In presentations and discussions about a proposed affordable housing complex along South Loop 288, Denton City Council members grappled with a need for more housing units and the best application of city planning Tuesday night.
A new proposed development, the Denton Grove Apartments, would boast 276 units and occupy the lot at the northwest corner of Loop 288 and Duchess Drive, just south of East McKinney Street. The $57 million project was denied by the Planning and Zoning Commission in December, and the project developer Pedcor decided to appeal the decision to the City Council.
Now, it will now take a super-majority vote next week to pass — six votes in favor of the project. While a vote was expected Tuesday night, a flurry of amendments made Mayor Chris Watts push for staff to rewrite an agenda item with the amendments. It will be reconsidered Tuesday, Feb. 11, after a 5-2 vote to push the decision to next week, with Jesse Davis and Gerard Hudspeth voting against the measure.
Before his motion to push the decision, Watts admitted after more than two hours of talks Tuesday night that he wasn’t sure whether to approve the Special Use Permit for the site. The zoning for the lot is for mixed-use development, so it needs an SUP to build a fully residential project.
“The amendments are good to me, I’m just really struggling with how to balance the interests of the developer together with the interests of the owner and the interest of the surrounding land owners,” Watts said toward the end of the meeting. “Still, $870 or $900 for a one-bedroom, I don’t know if I can classify that as affordable ... honestly, I’m still not exactly sure where I am on this.”
Pedcor can’t add any commercial to the development because it makes the project financially unfeasible, said Jean Marie Latsha, vice president of development at the company.
She used her presentation time to rebut the three main arguments she heard against the project from the P&Z meeting: The project would add to traffic flow problems; it would create a concentration of subsidized housing; and that the land should be for commercial use. Pedcor estimated a fully residential development would have the lowest traffic impact and that a few nearby subsidized housing developments would no longer be under contract to be affordable in the coming years.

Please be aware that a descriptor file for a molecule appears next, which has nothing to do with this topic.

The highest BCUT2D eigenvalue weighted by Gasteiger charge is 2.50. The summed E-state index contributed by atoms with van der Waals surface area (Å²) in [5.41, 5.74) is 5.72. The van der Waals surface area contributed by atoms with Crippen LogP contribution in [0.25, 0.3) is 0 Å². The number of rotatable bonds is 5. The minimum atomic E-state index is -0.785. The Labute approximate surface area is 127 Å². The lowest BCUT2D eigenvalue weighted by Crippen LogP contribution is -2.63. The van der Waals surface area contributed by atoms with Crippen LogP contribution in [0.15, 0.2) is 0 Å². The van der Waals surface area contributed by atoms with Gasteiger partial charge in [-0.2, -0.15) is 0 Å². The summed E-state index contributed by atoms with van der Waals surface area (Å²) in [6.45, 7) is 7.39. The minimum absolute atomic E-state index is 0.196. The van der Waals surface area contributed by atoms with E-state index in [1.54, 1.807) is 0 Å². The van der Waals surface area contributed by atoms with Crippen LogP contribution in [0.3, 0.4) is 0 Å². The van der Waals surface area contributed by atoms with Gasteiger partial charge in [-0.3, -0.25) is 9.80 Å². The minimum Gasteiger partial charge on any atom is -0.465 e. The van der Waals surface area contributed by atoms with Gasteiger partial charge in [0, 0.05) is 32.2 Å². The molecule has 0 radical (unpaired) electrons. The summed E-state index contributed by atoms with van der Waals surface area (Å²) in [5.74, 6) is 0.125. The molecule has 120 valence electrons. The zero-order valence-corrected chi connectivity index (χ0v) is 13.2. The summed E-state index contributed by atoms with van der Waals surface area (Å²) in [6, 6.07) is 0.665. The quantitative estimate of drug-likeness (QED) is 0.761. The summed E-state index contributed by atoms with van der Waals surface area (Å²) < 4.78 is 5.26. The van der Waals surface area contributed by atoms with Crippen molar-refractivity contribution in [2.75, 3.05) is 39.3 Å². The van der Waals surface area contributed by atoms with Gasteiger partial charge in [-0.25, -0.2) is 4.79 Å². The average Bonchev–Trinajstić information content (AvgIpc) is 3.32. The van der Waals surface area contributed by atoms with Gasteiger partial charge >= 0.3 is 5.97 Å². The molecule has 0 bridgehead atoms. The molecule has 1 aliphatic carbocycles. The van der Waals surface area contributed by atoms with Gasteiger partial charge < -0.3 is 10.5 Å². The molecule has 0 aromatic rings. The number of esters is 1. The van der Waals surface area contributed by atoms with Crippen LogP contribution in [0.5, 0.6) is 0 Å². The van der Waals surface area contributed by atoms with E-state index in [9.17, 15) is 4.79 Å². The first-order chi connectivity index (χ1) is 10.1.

She also reviewed the plans that feature 12-foot-wide sidewalks, 12 apartment buildings and a community pool, playground, dog park and food pantry. Rents would be on a sliding scale based on resident income and, on average, would be $830 to $870 for one-bedroom apartments, $995-$1,045 for two bedrooms and $1,140-$1,200 for three-bedroom units.
Bill Patterson, the owner and publisher of the Denton Record-Chronicle, spoke representing three other nearby landowners. The newspaper’s offices border the west side of the property, and he said that while the property owners haven’t found a commercial user yet, he was hopeful that continued growth along the Loop 288 corridor would bring office, commercial or true mixed-use development.
By the time council members discussed the project after the presentation and public comment, both Hudspeth and Davis signaled they wouldn’t support the project. Hudspeth took issue with how pedestrian traffic and a light at Duchess Drive would impact traffic on Loop 288 and said he also objected to the project’s location. Davis took issue with the location as well and said he trusts the vote from Planning & Zoning and local developers’ comments.
“At the end of the day, however, you are an investor,” Davis said. “We don’t have a neighborhood here in front of us; we don’t have a P&Z denial because of community opposition to this. We have a P&Z denial of this because our local developers are telling us one thing, and the out-of-town developers are telling us another.”
Other members enthusiastically supported it, citing a growing need for affordable housing and that Pedcor was a good-faith developer willing to compromise on several amendments: paying a substantial portion for a traffic light at Duchess Drive and Loop 288, abiding by the new tree code to preserve 30% of trees on the lot, and adding an access road to connect to back channels along the Jack in the Box restaurant for access from East McKinney.
Latsha of Pedcor said she understood the council was considering the input of local property owners but argued that future residents outweigh the opinions of those who vocalized opposition Tuesday night.
“I appreciate that you want to give credence to the comments of a few of your constituents and let them know you are responding to them when they oppose this development, but the people who will be served by this development are simply not empowered to comment and stand here and tell you how much it will benefit them,” Latsha said.